American Heritage® Dictionary of the English Language, Fourth Edition
- n. Any of numerous African and Eurasian shrubs or small trees of the genus Tamarix, having small scalelike leaves and racemes of white, pink, or red flowers.
Century Dictionary and Cyclopedia
- n. A plant of the genus Tamarix: sometimes called flowering cypress. The common tamarisk is T. Gallica a shrub or small tree of the Mediterranean region and southern Asia. It is a prized ornamental shrub of feathery aspect, with scale-like leaves, and bearing clouds of pink flowers in late summer. It is a highly adaptable plant, thriving in wet, dry, or salty ground, rooting readily from slips and pushing forth vigorously; hence it is suitable for planting on shores and embankments. In the northern United States, however, it dies to the ground in severe winters. The stem and leaves contain much sulphate of soda. A variety produces Jews' or tamarisk manna. (See
manna.) T. articulata (T. orientails) is the chief source of tamarisk-galls, which are said to contain 50 per cent. of tannin, and are used in dyeing and medicine. It is found in northwest India and westward, and is sometimes distinguished as tamarisk salt-tree, from its secreting salt which incrusts its trunk in sufficient quantity for some culinary use. It is a bush or tree of coniferous aspect. T. dioica of India, etc., yields a pale-yellow soluble resin.
- n. Any plant of the order Tamariscincæ.
- n. Any of several shrubs, of the genus Tamarix, native to the Mediterranean. Introduced into the United States as an ornamental plant, it is now a weed.
GNU Webster's 1913
- n. (Bot.) Any shrub or tree of the genus Tamarix, the species of which are European and Asiatic. They have minute scalelike leaves, and small flowers in spikes. An Arabian species (Tamarix mannifera) is the source of one kind of manna.
- n. any shrub or small tree of the genus Tamarix having small scalelike or needle-shaped leaves and feathery racemes of small white or pinkish flowers; of mostly coastal areas with saline soil
- Middle English tamarisc, from Late Latin tamariscus, variant of Latin tamarīx, tamarīc-. (American Heritage® Dictionary of the English Language, Fourth Edition)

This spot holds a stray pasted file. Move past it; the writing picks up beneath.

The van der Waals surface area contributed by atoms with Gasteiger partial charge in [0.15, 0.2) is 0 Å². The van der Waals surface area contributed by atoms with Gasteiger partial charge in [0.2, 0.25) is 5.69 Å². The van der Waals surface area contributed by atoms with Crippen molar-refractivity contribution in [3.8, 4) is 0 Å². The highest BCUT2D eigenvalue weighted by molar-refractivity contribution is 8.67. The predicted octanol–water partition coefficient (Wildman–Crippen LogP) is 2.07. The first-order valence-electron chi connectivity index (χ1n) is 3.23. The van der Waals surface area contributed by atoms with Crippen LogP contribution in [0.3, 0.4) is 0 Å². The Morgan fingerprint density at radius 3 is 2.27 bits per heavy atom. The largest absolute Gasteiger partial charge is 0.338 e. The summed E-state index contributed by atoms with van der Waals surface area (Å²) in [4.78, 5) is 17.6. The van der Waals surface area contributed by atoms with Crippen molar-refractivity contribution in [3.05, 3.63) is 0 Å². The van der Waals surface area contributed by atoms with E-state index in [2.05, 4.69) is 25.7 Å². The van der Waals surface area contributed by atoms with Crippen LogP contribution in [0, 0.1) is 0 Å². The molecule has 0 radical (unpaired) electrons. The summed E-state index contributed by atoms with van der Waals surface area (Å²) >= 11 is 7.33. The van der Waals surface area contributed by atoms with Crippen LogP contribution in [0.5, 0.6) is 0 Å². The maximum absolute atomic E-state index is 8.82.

“Lord as on another occasion (Nu 11: 31). and in the morning ... a small round thing ... manna -- There is a gum of the same name distilled in this desert region from the tamarisk, which is much prized by the natives, and preserved carefully by those who gather it.”
“The Colorado River is in extreme stress from an invasive non-native shrub called the tamarisk, which was sourced from the eastern Mediterranean to stabilize erosion of riverbeds.”
“The USDA Animal and Plant Health Inspection Service last week formally ended its program of releasing saltcedar leaf beetles to eat saltcedar, also known as tamarisk, in 13 states:”
“In fact, they have been so successful in central Asia that in some areas, it is hard to find tamarisk, which is still prized as an ornamental, Enstrom said.”
“Dan Bean, the Colorado Department of Agriculture's director of biological pest control, said 100,000 yellow-striped Diorhabda beetles have already been released along the Arkansas River to help contain the spread of a voracious weed called tamarisk, The Denver Post said Monday.”
“Plants such as tamarisk (Tamarix sp.) and giant cane (Arundinaria gigantea) are outcompeting native species and replacing them along the banks of the river, thus greatly altering the riparian zone.”
“I find with a little googling that it also refers to a kind of tamarisk tree in the American southwest, Olneya tesota, and to the Indian rose chestnut, Mesua sp.”
“Salted foods or plants that tolerate salt such as tamarisk, which may have high salt concentrations in their leaves (section 5.6), should not be used in the compost pile.”
“He added there is "lots of dry, dry fuel," such as tamarisk, oak brush and cattails.”
“For years, Schnurr, a BLM ranger, has spearheaded efforts to remove pesky invasive tree and shrub species such as tamarisk, Russian olive, Russian knapweed and purple loosestrife.”
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